Abstract Photography by Dirk Dom

Abstract Photography

by Dirk Dom

About five years ago, I was in Spain in my parents’ house for a week. I got bored and I decided to try abstract photography. It turned out just marvelous. I really opened my eyes, it felt like boundaries got removed. It changed my photography so much that I started calling myself an artistic photographer.

I’ve given a lecture about it to some photo clubs, wanting to open their eyes and broaden their perspective. I showed photographs going from sort of normal to just too weird, and what I do in Photoshop and using a scanner instead of a camera. With every image, I explained what it was and how I did it.

You have to look very hard, 100% of the time, to big and small things, because literally everything can make for an interesting image.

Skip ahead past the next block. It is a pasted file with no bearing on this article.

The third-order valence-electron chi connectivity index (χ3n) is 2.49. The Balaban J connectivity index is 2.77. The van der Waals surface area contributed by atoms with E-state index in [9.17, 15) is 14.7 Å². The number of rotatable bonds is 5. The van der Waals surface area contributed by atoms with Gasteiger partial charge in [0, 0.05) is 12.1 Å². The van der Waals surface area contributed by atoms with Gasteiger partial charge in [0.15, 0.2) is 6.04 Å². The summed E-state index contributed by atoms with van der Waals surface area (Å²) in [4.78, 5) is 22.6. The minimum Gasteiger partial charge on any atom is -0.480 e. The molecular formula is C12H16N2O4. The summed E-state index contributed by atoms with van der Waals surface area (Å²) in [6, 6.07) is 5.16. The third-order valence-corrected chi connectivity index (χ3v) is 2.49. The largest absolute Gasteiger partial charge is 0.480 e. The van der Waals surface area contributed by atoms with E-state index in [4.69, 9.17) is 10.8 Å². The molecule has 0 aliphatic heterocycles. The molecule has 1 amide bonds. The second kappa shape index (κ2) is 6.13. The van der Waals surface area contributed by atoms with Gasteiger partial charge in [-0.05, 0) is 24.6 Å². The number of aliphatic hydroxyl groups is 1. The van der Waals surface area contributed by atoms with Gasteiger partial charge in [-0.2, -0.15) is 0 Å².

Because I’m much more limited in number of images here than with a lecture, I’ll take bigger steps.

WARNING: With my abstract photography, anything, really anything, goes!!!

Umbrella’s and Sky

This shot is on the verge of being abstract. When seeing the nice colors of the umbrellas and the blue sky, I made for the most extreme composition which was still harmonious: I gave it a diagonal from bottom, left to top, right.

Faucet in the Setting Sun

This shot I discovered the day before, I went back the next day to nail it. The sun grazed the wall only for a few minutes, making it a play of black and white, the shadow of the faucet is not recognizable. When shooting abstracts, you have to look and search very hard. Since the attention is completely withdrawn from the faucet, it’s an abstract shot.

Laser sharpened meat knife

You can have immense fun with a macro lens; this is a 2:1 shot from a knife. So far, no one has guessed what it was when I showed it. 

Rainbow caused by a drinking glass and shadow of the stem of the glass.

This image, taken with my 200mm macro, took a lot of photo shopping as the table surface was full of dirt.